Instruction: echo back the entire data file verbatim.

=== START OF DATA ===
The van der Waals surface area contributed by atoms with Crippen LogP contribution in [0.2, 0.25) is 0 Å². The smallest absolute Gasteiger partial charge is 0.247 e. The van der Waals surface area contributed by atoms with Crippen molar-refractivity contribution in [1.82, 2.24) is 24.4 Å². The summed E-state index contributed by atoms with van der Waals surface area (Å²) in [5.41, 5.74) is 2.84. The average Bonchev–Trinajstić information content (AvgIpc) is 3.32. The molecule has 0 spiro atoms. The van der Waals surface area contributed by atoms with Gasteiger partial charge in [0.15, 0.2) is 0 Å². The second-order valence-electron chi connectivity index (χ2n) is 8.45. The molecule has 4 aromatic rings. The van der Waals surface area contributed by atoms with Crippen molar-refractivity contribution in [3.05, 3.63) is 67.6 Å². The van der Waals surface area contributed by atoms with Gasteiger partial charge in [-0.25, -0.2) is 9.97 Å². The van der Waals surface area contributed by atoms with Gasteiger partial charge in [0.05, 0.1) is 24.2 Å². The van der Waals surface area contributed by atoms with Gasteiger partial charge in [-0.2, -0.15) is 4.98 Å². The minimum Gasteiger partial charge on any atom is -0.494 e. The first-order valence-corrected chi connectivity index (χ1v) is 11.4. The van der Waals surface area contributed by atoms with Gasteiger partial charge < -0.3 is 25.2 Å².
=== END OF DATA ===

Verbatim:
The van der Waals surface area contributed by atoms with Crippen LogP contribution in [0.2, 0.25) is 0 Å². The smallest absolute Gasteiger partial charge is 0.247 e. The van der Waals surface area contributed by atoms with Crippen molar-refractivity contribution in [1.82, 2.24) is 24.4 Å². The summed E-state index contributed by atoms with van der Waals surface area (Å²) in [5.41, 5.74) is 2.84. The average Bonchev–Trinajstić information content (AvgIpc) is 3.32. The molecule has 0 spiro atoms. The van der Waals surface area contributed by atoms with Gasteiger partial charge in [0.15, 0.2) is 0 Å². The second-order valence-electron chi connectivity index (χ2n) is 8.45. The molecule has 4 aromatic rings. The van der Waals surface area contributed by atoms with Crippen molar-refractivity contribution in [3.05, 3.63) is 67.6 Å². The van der Waals surface area contributed by atoms with Gasteiger partial charge in [-0.25, -0.2) is 9.97 Å². The van der Waals surface area contributed by atoms with Gasteiger partial charge in [0.05, 0.1) is 24.2 Å². The van der Waals surface area contributed by atoms with Gasteiger partial charge in [-0.2, -0.15) is 4.98 Å². The minimum Gasteiger partial charge on any atom is -0.494 e. The first-order valence-corrected chi connectivity index (χ1v) is 11.4. The van der Waals surface area contributed by atoms with Gasteiger partial charge < -0.3 is 25.2 Å².